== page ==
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Old 1 Week Ago   #1
c053271
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Default question about hardening off

I am beginning my new tomato season down here in PR. After all the destruction hurricane Maria brought to my small garden i am trying to rebuild it. I am in the stage of hardening off my new seedlings. Should i bring the seedlings indoors in rainy days? I am afraid heavy rain will damage them. But in the other hand they need to be "hardening off" right? They are in small nurse pots. I will plant Big Beef,Black Russian Krim and Super Sweet 100. Any advice with this varieties will be appreciated. thanks
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Old 1 Week Ago   #2
Labradors2
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Could you leave them outside, but under a table or under the eaves of the house to protect them from heavy rain? If not, you probably should bring them inside.

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Old 1 Week Ago   #3
ContainerTed
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Yes, I agree that you need to cover them from direct sun and heavy rain. They are like babies. They need to learn to handle the extremes of sun and weather. Gradually, over at least over a two week period, increase their "full sun" time. I keep mine in shade for about a week and then give them some direct sun.

Over watering and heavy rain are stressful conditions for large mature plants. Burning sun can overdrive the tender leaves and dry them out. Seedlings should be treated like "babies" until they are ready for planting out.

The American citizens of Puerto Rico are in the thoughts and prayers of this family. May God bless and keep you safe during your rebuilding endeavors.
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Old 6 Days Ago   #4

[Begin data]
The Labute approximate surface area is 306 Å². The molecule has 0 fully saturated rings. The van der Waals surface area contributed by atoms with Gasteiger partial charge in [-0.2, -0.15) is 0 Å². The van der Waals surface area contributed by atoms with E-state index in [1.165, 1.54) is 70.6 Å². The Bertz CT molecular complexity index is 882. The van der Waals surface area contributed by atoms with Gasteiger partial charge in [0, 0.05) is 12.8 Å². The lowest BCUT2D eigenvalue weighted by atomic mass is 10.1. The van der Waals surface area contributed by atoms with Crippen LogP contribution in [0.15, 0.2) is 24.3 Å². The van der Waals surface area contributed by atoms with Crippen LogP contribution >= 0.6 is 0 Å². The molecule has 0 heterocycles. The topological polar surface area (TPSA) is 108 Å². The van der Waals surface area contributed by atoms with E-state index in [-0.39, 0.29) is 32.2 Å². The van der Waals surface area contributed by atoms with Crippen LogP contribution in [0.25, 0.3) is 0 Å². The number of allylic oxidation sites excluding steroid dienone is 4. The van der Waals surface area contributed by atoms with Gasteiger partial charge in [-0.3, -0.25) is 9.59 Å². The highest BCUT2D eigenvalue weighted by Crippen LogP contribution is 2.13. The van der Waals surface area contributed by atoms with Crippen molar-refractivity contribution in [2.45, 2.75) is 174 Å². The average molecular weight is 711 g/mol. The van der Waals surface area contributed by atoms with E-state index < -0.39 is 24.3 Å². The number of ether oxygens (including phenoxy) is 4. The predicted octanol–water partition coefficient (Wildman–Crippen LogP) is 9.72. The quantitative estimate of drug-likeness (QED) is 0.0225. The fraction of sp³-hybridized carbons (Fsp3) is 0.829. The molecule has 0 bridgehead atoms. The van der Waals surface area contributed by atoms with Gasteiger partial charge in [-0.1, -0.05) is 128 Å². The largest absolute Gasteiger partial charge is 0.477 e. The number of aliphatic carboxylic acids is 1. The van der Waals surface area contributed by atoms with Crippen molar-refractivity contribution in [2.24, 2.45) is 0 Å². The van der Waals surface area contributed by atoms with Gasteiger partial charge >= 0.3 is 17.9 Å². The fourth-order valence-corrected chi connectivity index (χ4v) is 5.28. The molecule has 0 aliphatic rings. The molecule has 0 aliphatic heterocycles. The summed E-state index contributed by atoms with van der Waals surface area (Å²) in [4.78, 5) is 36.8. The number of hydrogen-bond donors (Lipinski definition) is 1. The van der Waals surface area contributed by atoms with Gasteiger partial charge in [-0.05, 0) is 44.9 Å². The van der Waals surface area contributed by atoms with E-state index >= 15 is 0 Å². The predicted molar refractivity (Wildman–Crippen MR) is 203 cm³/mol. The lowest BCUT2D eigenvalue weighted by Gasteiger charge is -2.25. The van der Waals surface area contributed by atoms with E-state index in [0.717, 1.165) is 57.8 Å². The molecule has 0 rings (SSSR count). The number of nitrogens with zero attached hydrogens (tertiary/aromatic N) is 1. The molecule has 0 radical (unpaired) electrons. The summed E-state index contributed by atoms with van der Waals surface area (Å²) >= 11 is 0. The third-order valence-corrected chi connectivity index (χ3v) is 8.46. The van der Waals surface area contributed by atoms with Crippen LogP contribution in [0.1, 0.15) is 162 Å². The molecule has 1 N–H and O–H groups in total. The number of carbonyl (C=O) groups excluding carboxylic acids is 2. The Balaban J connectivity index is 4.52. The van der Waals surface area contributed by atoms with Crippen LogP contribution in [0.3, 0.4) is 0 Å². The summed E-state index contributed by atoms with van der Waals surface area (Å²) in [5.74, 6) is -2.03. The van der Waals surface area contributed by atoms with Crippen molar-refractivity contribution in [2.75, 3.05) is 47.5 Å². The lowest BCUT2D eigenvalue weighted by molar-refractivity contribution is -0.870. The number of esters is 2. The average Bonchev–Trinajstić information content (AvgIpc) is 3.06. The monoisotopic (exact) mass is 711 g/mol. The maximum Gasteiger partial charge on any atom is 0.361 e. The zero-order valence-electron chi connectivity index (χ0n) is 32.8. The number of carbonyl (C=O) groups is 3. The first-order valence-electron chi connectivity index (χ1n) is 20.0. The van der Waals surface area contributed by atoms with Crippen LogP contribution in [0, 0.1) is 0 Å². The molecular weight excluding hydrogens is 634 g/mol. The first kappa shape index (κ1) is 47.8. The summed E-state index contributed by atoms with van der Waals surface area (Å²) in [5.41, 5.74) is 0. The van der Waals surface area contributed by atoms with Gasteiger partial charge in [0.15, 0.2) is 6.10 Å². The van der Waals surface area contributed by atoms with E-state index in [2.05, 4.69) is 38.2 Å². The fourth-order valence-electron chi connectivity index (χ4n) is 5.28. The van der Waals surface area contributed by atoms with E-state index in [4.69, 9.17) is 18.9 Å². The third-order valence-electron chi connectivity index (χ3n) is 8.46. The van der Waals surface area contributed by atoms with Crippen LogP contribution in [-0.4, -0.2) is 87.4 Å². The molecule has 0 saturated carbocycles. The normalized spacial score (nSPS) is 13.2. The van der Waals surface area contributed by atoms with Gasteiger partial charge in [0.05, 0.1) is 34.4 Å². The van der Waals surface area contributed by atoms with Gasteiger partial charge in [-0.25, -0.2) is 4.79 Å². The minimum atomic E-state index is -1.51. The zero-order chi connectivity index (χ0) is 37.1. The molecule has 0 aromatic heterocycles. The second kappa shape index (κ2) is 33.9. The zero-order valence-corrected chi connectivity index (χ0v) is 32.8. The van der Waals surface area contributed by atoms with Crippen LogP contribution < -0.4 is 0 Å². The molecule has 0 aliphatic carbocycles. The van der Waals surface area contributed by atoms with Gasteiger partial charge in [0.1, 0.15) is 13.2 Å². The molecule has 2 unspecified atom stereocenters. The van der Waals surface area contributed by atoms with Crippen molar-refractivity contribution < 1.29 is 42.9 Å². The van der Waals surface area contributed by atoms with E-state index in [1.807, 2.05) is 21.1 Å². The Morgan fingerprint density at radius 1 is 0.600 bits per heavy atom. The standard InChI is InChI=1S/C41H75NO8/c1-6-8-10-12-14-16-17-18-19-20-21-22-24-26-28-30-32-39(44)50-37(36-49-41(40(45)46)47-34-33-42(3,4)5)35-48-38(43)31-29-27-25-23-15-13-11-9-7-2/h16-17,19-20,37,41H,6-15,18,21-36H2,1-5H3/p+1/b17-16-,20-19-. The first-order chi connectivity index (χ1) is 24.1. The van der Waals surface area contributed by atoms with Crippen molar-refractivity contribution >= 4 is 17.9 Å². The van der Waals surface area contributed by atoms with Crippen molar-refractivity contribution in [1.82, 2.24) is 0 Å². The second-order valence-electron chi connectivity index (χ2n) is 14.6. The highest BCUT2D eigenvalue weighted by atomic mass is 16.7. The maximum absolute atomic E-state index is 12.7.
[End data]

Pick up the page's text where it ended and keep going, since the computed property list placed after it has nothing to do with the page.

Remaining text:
c053271
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thanks
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Old 6 Days Ago   #5
c053271
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thanks. we are grateful for all the american help during this disaster
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Old 6 Days Ago   #6
oakley
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You are not forgotten. So sorry for all the suffering. My sister has been there for the past month back and forth. Getting patients flown out that have health needs
that cannot be met with lack of power and potable water.

On the new daily here in NYC.

Like mentioned above, we all often need to harden off under the protection of
shade or best an outdoor table. Spring storms with hail can be the death of young
plants. Protected from strong winds. Bright outdoor light, even shaded, is great for the little fellas.
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Old 6 Days Ago   #7
bower
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All good advice, just give them a little shelter. Even here in the north, a little top shelter to protect from rain and cold but allow some sun and air circulation, is perfect for hardening off.

My gosh you folks got pounded this season. We were afraid for everyone and really on the edge of our seats one hurricane after another. And so sorry to see the horrifying damage and hear how difficult it will be to rebuild and even restore basic infrastructure and services. I'm so glad to hear you are rebuilding your garden, and I hope you have a really fruitful season now. Please let us know if you need any seeds, people on this forum grow everything not only tomatoes.
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Old 6 Days Ago   #8
dmforcier
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How big are they?

Plants are surprisingly tough. A heavy rain may knock them down, but they just get up again. Over 6-8" I wouldn't worry much about rain. Still, it doesn't hurt to protect them.

You know about acclimating to sunlight, right? Here on the plains we find wind as much of a threat. Does PR get much wind (aside from hurricanes)?
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Old 6 Days Ago   #9
c053271
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thanks and many thanks to your sister too^^
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Old 6 Days Ago   #10
c053271
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Thanks. I am good with seeds. The advice i receive on this forum is reward enough
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Old 6 Days Ago   #11
c053271
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we dont get much wind normally. Btw i hope hurricane Maria strong winds finished my spider mites problems. thanks
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